Silent no longer

Published August 22nd, 2000 - 02:00 GMT

To tears and shouts of joy, Googoosh, one of Iran's most beloved entertainers, brought the songs and memories of her country before the Islamic revolution to the largest Iranian exile community in America.  

Googoosh's three-hour show Saturday night to a sold-out crowd of 15,000 was her first in the United States since she broke two decades of silence.  

A cultural icon in Iran in the 1960s and 1970s, Googoosh was forced to end her acting and singing career after the 1979 revolution and lived an isolated life in a Tehran apartment. The hiatus was interrupted only when a more moderate government under President Mohammad Khatami, elected in 1997, allowed her to travel abroad again.  

Her tour, which began in Toronto last month, has electrified Iranians abroad and reflects the small but influential changes inside Iran and in the country's relations with the United States. It was especially meaningful in Los Angeles, whose huge Iranian community has led some to nickname the city "Tehrangeles."  

"Her music is like going back to Iran," said Mahmoud Shariati, 32.  

"The music is soulful and romantic," added Asal Sepassi, a 20-year-old student. "It's not the Iran we're raised with. It's what Iran really is, this huge history of romance and poetry. She's connected to all that."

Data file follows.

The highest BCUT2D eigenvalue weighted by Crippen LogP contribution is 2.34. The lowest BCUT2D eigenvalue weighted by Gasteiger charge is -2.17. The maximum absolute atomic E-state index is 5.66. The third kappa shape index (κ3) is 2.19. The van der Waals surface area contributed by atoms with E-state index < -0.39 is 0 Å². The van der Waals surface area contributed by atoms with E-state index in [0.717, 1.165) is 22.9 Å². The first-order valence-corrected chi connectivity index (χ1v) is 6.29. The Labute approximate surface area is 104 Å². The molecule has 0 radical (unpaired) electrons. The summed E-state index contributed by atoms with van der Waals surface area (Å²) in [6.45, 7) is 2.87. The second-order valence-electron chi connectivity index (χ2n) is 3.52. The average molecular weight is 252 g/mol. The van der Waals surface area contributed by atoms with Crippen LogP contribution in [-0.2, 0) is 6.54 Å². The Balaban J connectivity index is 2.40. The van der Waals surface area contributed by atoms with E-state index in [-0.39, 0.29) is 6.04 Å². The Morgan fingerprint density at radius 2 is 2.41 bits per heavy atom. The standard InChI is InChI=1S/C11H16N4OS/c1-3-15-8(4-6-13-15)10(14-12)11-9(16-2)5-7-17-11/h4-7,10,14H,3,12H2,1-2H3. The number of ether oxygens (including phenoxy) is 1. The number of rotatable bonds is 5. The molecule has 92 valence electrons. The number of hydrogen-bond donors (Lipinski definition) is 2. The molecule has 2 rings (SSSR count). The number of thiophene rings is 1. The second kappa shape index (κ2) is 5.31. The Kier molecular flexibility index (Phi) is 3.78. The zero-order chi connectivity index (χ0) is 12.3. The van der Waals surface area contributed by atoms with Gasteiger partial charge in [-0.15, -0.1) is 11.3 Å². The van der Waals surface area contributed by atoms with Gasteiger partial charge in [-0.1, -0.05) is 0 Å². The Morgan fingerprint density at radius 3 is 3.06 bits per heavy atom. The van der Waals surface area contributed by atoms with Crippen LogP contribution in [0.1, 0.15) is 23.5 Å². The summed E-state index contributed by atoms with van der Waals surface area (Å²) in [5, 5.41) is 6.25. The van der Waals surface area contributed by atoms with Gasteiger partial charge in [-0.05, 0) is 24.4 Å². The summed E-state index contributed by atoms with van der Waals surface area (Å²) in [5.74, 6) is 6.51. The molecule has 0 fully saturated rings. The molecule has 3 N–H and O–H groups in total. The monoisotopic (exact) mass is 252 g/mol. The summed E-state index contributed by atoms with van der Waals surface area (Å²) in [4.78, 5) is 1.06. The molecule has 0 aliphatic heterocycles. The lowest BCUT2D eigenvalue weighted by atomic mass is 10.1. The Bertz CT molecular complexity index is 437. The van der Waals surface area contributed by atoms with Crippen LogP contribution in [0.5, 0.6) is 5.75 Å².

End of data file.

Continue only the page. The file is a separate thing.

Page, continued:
Stepping on a stage bathed in green, red and white -- the colors of Iran's flag Googoosh placed her hand over her heart.  

"Hello to all the people of Iran," she said. "I am so excited."  

Her songs electrified a crowd that, in turn, wept, jumped to its feet, clapped, danced wildly and chanted her name.  

Googoosh's popularity may be difficult for some Westerners to understand.  

Her fans in the United States -- some born after the 1979 revolution but raised on her bootleg cassettes -- compare her to Madonna, the Beatles, Frank Sinatra and Elvis Presley.  

Her fashions, inspired by her trips to the West, set trends in prerevolutionary Iran. Her haircuts were widely imitated, and Googoosh's pictures in magazines were the stuff of young girls' scrapbooks.  

To this day, her music and soaring voice can be heard from the stereos of cars tied up in the traffic jams that snarl Tehran's streets.  

Googoosh was in the United States when the shah was overthrown. Despite the personal risk -- her lifestyle embodied much of what the Islamic Republic intended to wipe out -- she returned a few months later to Tehran.  

Her passport was confiscated and, under a regime that banned women from singing or dancing before audiences that included men, she stopped her public performances with her popularity undiminished-AP  

© 2000 Al Bawaba (

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